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How Much Does Cedar Shake & Shingle Siding Cost?

Typical Range: $7,000 - $18,000

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Last Updated: December 3, 2020

Written by HomeAdvisor.

2021 Notice: Material Prices are Surging

Demand for siding has grown over the past year. And, as a result, manufacturers are increasing materials prices. Prices have gone up 5% to 10% this year, and many parts of the country are experiencing long delivery times. If you're planning a siding project, we recommend starting as early as possible in the season, preparing for potential price fluctuations, and allowing extra time to order materials.

Cedar Siding Costs

For a home with 1,500 square feet of siding, new installation of cedar lap style siding costs $7,000 to $18,000 with an average of $12,500 including materials and labor. Materials alone run an average of $5,000 for 1,500 square feet. Shake and shingle require more time to install at $9,000 to $23,000. The grade of the cedar affects material costs while the complexity of your home's layout will affect installation. You'll also need to pay for removal and disposal of any old siding.

For a naturally beautiful finish at a reasonable cost, cedar is an excellent choice. It surpasses most types of softwood in durability and rot resistance. When stained, it reveals a deep, rich grain texture. Many homes use a combination of lap or board and batten style with shake or shingle. Consulting a professional installer and exterior designer will help you decide the best design for your home.

Average Cedar Shake & Shingle Siding Costs

Average Cost$12,500
High Cost$18,000
Low Cost$7,000

Cedar Siding Costs Per Square Foot

Cedar siding costs an average between $1.50 and $5.50 per square foot, depending on the cedar style more than the variety. Because of its popularity and regional availability, most U.S. locations carry it. It's sold predominately by square foot, but can also be found by board foot (bf), in 100 square foot bundles, or by linear foot (lf), though less often.

Cedar Siding Per Square Foot
TypePer Square Foot*
Western Red Cedar$3 - $4.50
Northern White$1.50
Eastern Red$2.50
Yellow (Alaskan)$5

*estimated based on a typical thickness of 0.75 inches. Costs may vary due to thickness.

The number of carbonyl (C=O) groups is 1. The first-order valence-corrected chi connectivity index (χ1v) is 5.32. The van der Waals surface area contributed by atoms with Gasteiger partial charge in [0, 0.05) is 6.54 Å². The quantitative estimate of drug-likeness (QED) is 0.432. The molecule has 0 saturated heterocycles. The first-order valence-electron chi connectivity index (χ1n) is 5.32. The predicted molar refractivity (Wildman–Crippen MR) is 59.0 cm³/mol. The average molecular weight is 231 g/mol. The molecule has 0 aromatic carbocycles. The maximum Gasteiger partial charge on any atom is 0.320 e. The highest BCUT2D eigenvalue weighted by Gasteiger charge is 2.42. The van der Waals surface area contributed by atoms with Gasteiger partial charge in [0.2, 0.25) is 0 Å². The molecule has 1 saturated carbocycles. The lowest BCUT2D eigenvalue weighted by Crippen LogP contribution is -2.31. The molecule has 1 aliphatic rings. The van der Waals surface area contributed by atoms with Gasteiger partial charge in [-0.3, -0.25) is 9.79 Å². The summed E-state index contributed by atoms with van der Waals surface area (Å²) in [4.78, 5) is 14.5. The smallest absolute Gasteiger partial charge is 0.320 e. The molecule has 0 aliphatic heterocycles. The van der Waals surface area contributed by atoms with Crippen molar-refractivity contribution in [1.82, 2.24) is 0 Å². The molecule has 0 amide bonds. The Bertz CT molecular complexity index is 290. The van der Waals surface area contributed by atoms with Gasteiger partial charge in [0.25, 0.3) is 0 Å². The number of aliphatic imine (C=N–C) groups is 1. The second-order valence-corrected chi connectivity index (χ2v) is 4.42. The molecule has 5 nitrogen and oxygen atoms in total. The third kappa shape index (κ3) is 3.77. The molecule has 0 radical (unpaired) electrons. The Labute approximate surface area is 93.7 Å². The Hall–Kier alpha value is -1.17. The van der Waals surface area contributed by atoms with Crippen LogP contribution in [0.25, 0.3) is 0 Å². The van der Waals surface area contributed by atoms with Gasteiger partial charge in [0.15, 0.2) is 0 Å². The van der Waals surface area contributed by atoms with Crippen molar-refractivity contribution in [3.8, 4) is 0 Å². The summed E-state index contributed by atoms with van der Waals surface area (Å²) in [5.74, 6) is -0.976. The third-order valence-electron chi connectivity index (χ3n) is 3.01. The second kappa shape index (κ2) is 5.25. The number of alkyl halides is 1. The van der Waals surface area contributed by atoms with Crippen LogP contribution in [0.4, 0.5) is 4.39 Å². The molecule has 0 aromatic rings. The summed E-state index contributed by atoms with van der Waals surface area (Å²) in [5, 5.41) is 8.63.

Costs by Board Foot

TypePer Board Foot*Usage & Availability
Western Red Cedar$4 - $6Very popular. Easy to find.
Northern White$1.75Popular in the Northeast.
Eastern Red (Aromatic)$3.50Used in closets, humidors & indoor spaces
Yellow (Alaskan)$6.50 - $7Used in musical instruments and boats, not typically on homes
Spanish$7Can be hard to find

The prices above are typical of clear grades.

  • Clear grades indicate the cedar is free or "clear" of defects such as knots. Most clear grades are slower growth or heartwood.
  • Economy grades can be found for as much as half the price listed. They tend to be faster growing trees with varying levels of defects such as knots.
Cost to install shake or shingle siding is $6.50 and $13.75

Shingle Siding Costs

Shingle siding runs between $6.50 and $13.75 per square foot for materials and labor. This type of siding traditionally comes in a uniform size and layout. Much like roofing shingles, they follow a regular pattern across your walls. They are installed in horizontal rows, each row offset from the row below. This is the hardest type of siding to add correctly. This work should be left to professionals.

Shake Siding Costs

This type of siding also runs between $6.50 and $13.75 per square foot for materials and labor. Shake is much like Shingle in that it mimics shingle roofing. The main difference is layout. Shake siding utilizes varying sizes and lengths to give a classic, rustic look without a uniform pattern. Because of the technical difficulty and waterproofing concerns, a professional installation is highly recommended.

Consult a pro when considering cedar siding

Cedar Siding Prices by Type

StylesPer Square Foot
Shake & Shingle$6.50 - $13.75
Lap (Dutch, Shiplap, Channel, Clapboard)$2.50 - $7
Tongue & Groove$3 - $7
Board & Batten$1 - $2

Lap Styles: Dutch Clapboard/Bevel/Channel

Lap styles include Dutch (clapboard), bevel and channel and average $2.50 to $7 per square foot. They are the most popular type and the differences between them are purely aesthetic. Bevel and Dutch leave the classic overlapping look. Channel uses alternating rabbet joints (tongues) on each edge - one wider than the other - that overlap leaving a small channel between each board.